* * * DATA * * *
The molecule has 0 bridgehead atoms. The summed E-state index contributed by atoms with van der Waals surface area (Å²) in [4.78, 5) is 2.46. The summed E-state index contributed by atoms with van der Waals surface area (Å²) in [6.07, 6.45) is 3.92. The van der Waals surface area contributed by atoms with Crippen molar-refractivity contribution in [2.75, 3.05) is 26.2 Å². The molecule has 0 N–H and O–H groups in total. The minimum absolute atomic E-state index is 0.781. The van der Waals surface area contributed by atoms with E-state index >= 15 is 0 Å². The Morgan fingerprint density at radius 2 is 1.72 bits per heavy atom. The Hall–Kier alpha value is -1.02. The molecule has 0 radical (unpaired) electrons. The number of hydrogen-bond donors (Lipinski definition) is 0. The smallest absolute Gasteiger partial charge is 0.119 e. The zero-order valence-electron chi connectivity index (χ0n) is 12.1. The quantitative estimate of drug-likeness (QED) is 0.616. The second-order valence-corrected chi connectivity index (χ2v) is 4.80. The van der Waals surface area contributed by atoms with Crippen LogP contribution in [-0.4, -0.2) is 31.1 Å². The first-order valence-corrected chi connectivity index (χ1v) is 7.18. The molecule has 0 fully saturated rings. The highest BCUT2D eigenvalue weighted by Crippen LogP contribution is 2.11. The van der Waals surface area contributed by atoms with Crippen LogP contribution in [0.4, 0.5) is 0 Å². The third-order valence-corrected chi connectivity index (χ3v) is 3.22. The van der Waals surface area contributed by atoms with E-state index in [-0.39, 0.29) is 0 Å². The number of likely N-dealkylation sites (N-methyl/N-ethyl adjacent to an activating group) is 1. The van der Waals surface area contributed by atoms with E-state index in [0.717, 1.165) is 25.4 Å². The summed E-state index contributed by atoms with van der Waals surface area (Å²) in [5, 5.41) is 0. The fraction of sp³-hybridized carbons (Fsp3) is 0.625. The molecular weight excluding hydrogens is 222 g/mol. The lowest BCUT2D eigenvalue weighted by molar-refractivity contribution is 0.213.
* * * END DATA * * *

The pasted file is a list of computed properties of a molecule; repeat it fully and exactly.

The molecule has 0 bridgehead atoms. The summed E-state index contributed by atoms with van der Waals surface area (Å²) in [4.78, 5) is 2.46. The summed E-state index contributed by atoms with van der Waals surface area (Å²) in [6.07, 6.45) is 3.92. The van der Waals surface area contributed by atoms with Crippen molar-refractivity contribution in [2.75, 3.05) is 26.2 Å². The molecule has 0 N–H and O–H groups in total. The minimum absolute atomic E-state index is 0.781. The van der Waals surface area contributed by atoms with E-state index >= 15 is 0 Å². The Morgan fingerprint density at radius 2 is 1.72 bits per heavy atom. The Hall–Kier alpha value is -1.02. The molecule has 0 radical (unpaired) electrons. The number of hydrogen-bond donors (Lipinski definition) is 0. The smallest absolute Gasteiger partial charge is 0.119 e. The zero-order valence-electron chi connectivity index (χ0n) is 12.1. The quantitative estimate of drug-likeness (QED) is 0.616. The second-order valence-corrected chi connectivity index (χ2v) is 4.80. The van der Waals surface area contributed by atoms with Crippen LogP contribution in [-0.4, -0.2) is 31.1 Å². The first-order valence-corrected chi connectivity index (χ1v) is 7.18. The molecule has 0 fully saturated rings. The highest BCUT2D eigenvalue weighted by Crippen LogP contribution is 2.11. The van der Waals surface area contributed by atoms with Crippen LogP contribution in [0.4, 0.5) is 0 Å². The third-order valence-corrected chi connectivity index (χ3v) is 3.22. The van der Waals surface area contributed by atoms with E-state index in [-0.39, 0.29) is 0 Å². The number of likely N-dealkylation sites (N-methyl/N-ethyl adjacent to an activating group) is 1. The van der Waals surface area contributed by atoms with E-state index in [0.717, 1.165) is 25.4 Å². The summed E-state index contributed by atoms with van der Waals surface area (Å²) in [5, 5.41) is 0. The fraction of sp³-hybridized carbons (Fsp3) is 0.625. The molecular weight excluding hydrogens is 222 g/mol. The lowest BCUT2D eigenvalue weighted by molar-refractivity contribution is 0.213.